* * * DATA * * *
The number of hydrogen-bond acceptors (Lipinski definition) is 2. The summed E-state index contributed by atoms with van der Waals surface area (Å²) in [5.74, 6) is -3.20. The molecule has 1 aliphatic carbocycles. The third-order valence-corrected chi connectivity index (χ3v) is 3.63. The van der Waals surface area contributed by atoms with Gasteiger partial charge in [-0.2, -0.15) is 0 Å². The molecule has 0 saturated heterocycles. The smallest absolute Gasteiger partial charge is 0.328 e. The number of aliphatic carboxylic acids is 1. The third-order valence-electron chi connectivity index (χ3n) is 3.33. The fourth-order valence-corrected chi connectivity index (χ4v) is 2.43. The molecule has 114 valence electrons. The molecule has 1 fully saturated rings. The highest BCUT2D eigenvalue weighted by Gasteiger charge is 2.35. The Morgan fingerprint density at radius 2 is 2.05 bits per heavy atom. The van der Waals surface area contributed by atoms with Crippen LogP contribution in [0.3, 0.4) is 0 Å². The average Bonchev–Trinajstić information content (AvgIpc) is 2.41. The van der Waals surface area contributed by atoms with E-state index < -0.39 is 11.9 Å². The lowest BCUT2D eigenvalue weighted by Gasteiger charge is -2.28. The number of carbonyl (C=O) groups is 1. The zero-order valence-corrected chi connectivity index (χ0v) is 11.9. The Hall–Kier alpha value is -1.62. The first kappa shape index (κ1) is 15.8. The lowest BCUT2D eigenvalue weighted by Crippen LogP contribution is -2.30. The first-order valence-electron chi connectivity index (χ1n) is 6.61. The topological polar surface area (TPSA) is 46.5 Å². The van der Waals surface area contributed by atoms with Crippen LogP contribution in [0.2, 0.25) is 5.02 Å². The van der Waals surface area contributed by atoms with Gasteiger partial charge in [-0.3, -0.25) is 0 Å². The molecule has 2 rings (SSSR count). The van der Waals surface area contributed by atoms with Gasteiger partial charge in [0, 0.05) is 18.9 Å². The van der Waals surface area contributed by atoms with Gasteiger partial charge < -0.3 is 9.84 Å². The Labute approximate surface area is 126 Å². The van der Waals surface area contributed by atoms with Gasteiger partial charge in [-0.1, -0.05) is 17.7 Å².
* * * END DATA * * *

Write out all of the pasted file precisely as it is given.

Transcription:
The number of hydrogen-bond acceptors (Lipinski definition) is 2. The summed E-state index contributed by atoms with van der Waals surface area (Å²) in [5.74, 6) is -3.20. The molecule has 1 aliphatic carbocycles. The third-order valence-corrected chi connectivity index (χ3v) is 3.63. The van der Waals surface area contributed by atoms with Gasteiger partial charge in [-0.2, -0.15) is 0 Å². The molecule has 0 saturated heterocycles. The smallest absolute Gasteiger partial charge is 0.328 e. The number of aliphatic carboxylic acids is 1. The third-order valence-electron chi connectivity index (χ3n) is 3.33. The fourth-order valence-corrected chi connectivity index (χ4v) is 2.43. The molecule has 114 valence electrons. The molecule has 1 fully saturated rings. The highest BCUT2D eigenvalue weighted by Gasteiger charge is 2.35. The Morgan fingerprint density at radius 2 is 2.05 bits per heavy atom. The van der Waals surface area contributed by atoms with Crippen LogP contribution in [0.3, 0.4) is 0 Å². The average Bonchev–Trinajstić information content (AvgIpc) is 2.41. The van der Waals surface area contributed by atoms with E-state index < -0.39 is 11.9 Å². The lowest BCUT2D eigenvalue weighted by Gasteiger charge is -2.28. The number of carbonyl (C=O) groups is 1. The zero-order valence-corrected chi connectivity index (χ0v) is 11.9. The Hall–Kier alpha value is -1.62. The first kappa shape index (κ1) is 15.8. The lowest BCUT2D eigenvalue weighted by Crippen LogP contribution is -2.30. The first-order valence-electron chi connectivity index (χ1n) is 6.61. The topological polar surface area (TPSA) is 46.5 Å². The van der Waals surface area contributed by atoms with Crippen LogP contribution in [0.2, 0.25) is 5.02 Å². The van der Waals surface area contributed by atoms with Gasteiger partial charge in [-0.3, -0.25) is 0 Å². The molecule has 2 rings (SSSR count). The van der Waals surface area contributed by atoms with Gasteiger partial charge in [0, 0.05) is 18.9 Å². The van der Waals surface area contributed by atoms with Gasteiger partial charge < -0.3 is 9.84 Å². The Labute approximate surface area is 126 Å². The van der Waals surface area contributed by atoms with Gasteiger partial charge in [-0.1, -0.05) is 17.7 Å².